A study by the Federal Reserve Bank of San Francisco figured that 55 cents of every $1 spent by an American shopper on a “Made in China” product goes to the Americans selling, transporting and marketing that product. Suppressing Chinese imports would harm shopkeepers and truck drivers. In fact, making Chinese-made goods more expensive would ripple through American shopping malls. An extra $20 for, say, children’s clothing from China is $20 not spent on a new baseball glove for a child, or a birthday gift for a grandmother. A tariff on China would dent the sales of all kinds of products, even those made in the United States. It seems likely that such a tariff would burden American consumers while doing little to create jobs for them. Gary Clyde Hufbauer and Sean Lowry at the Peterson Institute for International Economics, studying the impact of a 35 percent tariff imposed on Chinese tire imports by Washington in 2009, found that American consumers had to spend an extra $1.1 billion on tires, while the tariff protected no more than 1,200 jobs. About $900,000 for every job saved, in other words.
4. Livemint points to India's poor performance in inter-generational mobility, even compared to its neighbours, with education attainment of children being more dependent on that of their parents (higher score indicates lower inter-generational mobility).
The causal chains may be running in all directions - poor people are more likely to suffer from poor quality schooling (in public schools) and/or unaffordable good quality schooling; are more likely to drop out of school for financial reasons; face far less domestic pressures to learn and stay enrolled; and good quality schooling is an increasingly important determinant of life incomes.
5. Germany is the latest to suffer from the slowdown in China, with nine of the country's top 10 exports to China declining in 2015.
6. Interesting findings from a very exhaustive JETRO survey in 2015 of 4635 Japanese affiliated (with Japanese investment of atleast 10%) manufacturing sector firms across 20 countries in Asia. Indian firms are among those with the most optimistic business expectations in terms of expansion and profitability. Indian firms do not enjoy much competitive advantage in terms of local production costs (as compared to their Japanese counterparts) among its main export competitors.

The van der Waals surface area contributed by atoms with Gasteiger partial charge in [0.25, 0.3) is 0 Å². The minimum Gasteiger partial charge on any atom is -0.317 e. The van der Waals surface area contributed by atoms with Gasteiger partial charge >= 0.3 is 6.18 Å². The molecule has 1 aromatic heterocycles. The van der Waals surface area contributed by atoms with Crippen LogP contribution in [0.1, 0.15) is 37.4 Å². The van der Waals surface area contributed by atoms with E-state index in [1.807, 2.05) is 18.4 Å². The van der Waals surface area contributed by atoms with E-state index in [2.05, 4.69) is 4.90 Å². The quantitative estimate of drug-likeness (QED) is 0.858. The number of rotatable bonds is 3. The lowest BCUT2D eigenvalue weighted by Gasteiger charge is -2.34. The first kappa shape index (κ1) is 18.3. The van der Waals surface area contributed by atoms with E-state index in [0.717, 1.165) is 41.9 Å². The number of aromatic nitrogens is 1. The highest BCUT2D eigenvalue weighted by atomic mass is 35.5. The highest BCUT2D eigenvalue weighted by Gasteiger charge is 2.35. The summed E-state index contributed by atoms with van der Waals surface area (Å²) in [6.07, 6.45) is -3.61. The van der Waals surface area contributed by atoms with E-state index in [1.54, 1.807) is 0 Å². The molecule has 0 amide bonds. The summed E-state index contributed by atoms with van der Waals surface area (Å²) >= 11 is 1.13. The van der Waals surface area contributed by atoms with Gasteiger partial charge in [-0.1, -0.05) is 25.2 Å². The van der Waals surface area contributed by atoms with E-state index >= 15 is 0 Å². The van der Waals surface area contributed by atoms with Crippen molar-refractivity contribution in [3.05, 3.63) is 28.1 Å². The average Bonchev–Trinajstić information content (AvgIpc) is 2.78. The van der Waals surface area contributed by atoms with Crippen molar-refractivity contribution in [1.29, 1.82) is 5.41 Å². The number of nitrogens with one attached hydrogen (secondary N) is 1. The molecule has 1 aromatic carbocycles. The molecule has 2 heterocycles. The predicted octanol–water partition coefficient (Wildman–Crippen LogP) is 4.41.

Indian firms no longer have a competitive advantage with labor costs when compared to its direct competitors like Vietnam and Bangladesh, or even Indonesia.
7. On the issue of manufacturing, NYT points to a BCG study which finds that Indian firms' manufacturing costs have remained the same in real terms between 2004-14. Note the contrasting fortunes of Mexico and Brazil, with the latter's cost competiveness taking a massive hit. Australia is another country which suffered, a possible reflection of the Dutch disease.More fascinatingly, the cost of making a pound of yarn is lower in the US than in India or China. Its success has been in controlling input costs. And this has lessons for other areas of manufacturing.
8. Very informative slide deck on the Chinese economy from RBS Research. For an economy whose engine has been construction and infrastructure investments, the declining electricity, steel, and cement production is stark.
Investments as a share of GDP may have peaked and may be on its downward path.
Economic rebalancing between consumption and investment is happening at a very slow pace.
The biggest immediate worry is the massive pile of accumulated public (especially local governments) and corporate debt, which has risen at a staggering $6.5 bn a day since the 2008 crisis broke out.